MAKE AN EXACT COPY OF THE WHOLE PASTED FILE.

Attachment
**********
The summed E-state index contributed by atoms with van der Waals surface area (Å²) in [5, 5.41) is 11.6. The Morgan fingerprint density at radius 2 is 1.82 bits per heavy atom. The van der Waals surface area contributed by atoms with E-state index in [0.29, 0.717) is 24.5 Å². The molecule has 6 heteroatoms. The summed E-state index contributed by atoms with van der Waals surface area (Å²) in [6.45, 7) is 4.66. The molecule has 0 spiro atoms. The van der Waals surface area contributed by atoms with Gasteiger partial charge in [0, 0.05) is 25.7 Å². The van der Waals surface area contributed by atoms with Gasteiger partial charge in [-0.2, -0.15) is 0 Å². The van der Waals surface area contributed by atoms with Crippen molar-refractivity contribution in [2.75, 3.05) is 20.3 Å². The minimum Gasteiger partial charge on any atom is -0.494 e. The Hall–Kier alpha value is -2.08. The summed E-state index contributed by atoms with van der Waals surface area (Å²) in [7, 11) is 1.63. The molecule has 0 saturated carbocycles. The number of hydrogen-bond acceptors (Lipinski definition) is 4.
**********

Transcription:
The summed E-state index contributed by atoms with van der Waals surface area (Å²) in [5, 5.41) is 11.6. The Morgan fingerprint density at radius 2 is 1.82 bits per heavy atom. The van der Waals surface area contributed by atoms with E-state index in [0.29, 0.717) is 24.5 Å². The molecule has 6 heteroatoms. The summed E-state index contributed by atoms with van der Waals surface area (Å²) in [6.45, 7) is 4.66. The molecule has 0 spiro atoms. The van der Waals surface area contributed by atoms with Gasteiger partial charge in [0, 0.05) is 25.7 Å². The van der Waals surface area contributed by atoms with Gasteiger partial charge in [-0.2, -0.15) is 0 Å². The van der Waals surface area contributed by atoms with Crippen molar-refractivity contribution in [2.75, 3.05) is 20.3 Å². The minimum Gasteiger partial charge on any atom is -0.494 e. The Hall–Kier alpha value is -2.08. The summed E-state index contributed by atoms with van der Waals surface area (Å²) in [7, 11) is 1.63. The molecule has 0 saturated carbocycles. The number of hydrogen-bond acceptors (Lipinski definition) is 4.